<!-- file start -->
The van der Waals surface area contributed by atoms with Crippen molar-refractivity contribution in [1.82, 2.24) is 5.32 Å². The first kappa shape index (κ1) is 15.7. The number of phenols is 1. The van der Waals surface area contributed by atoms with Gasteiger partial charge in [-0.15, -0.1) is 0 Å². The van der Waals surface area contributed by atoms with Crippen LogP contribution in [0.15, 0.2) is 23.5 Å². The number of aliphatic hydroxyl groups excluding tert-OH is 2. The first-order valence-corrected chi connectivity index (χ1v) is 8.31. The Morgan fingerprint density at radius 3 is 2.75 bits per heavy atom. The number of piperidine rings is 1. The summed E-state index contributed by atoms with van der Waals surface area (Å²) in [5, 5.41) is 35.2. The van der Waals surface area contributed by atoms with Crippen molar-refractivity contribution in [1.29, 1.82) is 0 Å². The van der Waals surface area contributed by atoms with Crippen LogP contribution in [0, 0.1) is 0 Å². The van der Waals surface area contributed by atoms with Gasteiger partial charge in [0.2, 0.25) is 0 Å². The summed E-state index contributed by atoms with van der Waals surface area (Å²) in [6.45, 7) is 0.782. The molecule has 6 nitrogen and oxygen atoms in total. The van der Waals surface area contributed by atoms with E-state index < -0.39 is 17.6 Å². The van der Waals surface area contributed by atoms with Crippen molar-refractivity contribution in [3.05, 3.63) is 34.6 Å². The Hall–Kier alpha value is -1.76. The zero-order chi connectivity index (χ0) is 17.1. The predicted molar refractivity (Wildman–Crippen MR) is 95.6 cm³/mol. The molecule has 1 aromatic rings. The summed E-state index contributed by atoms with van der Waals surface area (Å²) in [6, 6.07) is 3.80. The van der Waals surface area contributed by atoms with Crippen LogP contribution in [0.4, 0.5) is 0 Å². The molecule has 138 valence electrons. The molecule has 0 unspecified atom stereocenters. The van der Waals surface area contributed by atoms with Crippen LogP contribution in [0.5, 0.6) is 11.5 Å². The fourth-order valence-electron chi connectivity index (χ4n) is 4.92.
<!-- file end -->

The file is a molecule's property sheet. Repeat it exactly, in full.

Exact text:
The van der Waals surface area contributed by atoms with Crippen molar-refractivity contribution in [1.82, 2.24) is 5.32 Å². The first kappa shape index (κ1) is 15.7. The number of phenols is 1. The van der Waals surface area contributed by atoms with Gasteiger partial charge in [-0.15, -0.1) is 0 Å². The van der Waals surface area contributed by atoms with Crippen LogP contribution in [0.15, 0.2) is 23.5 Å². The number of aliphatic hydroxyl groups excluding tert-OH is 2. The first-order valence-corrected chi connectivity index (χ1v) is 8.31. The Morgan fingerprint density at radius 3 is 2.75 bits per heavy atom. The number of piperidine rings is 1. The summed E-state index contributed by atoms with van der Waals surface area (Å²) in [5, 5.41) is 35.2. The van der Waals surface area contributed by atoms with Crippen molar-refractivity contribution in [1.29, 1.82) is 0 Å². The van der Waals surface area contributed by atoms with Crippen LogP contribution in [0, 0.1) is 0 Å². The van der Waals surface area contributed by atoms with Gasteiger partial charge in [0.2, 0.25) is 0 Å². The summed E-state index contributed by atoms with van der Waals surface area (Å²) in [6.45, 7) is 0.782. The molecule has 6 nitrogen and oxygen atoms in total. The van der Waals surface area contributed by atoms with E-state index < -0.39 is 17.6 Å². The van der Waals surface area contributed by atoms with Crippen molar-refractivity contribution in [3.05, 3.63) is 34.6 Å². The Hall–Kier alpha value is -1.76. The zero-order chi connectivity index (χ0) is 17.1. The predicted molar refractivity (Wildman–Crippen MR) is 95.6 cm³/mol. The molecule has 1 aromatic rings. The summed E-state index contributed by atoms with van der Waals surface area (Å²) in [6, 6.07) is 3.80. The van der Waals surface area contributed by atoms with Crippen LogP contribution in [0.4, 0.5) is 0 Å². The molecule has 138 valence electrons. The molecule has 0 unspecified atom stereocenters. The van der Waals surface area contributed by atoms with Crippen LogP contribution in [0.5, 0.6) is 11.5 Å². The fourth-order valence-electron chi connectivity index (χ4n) is 4.92.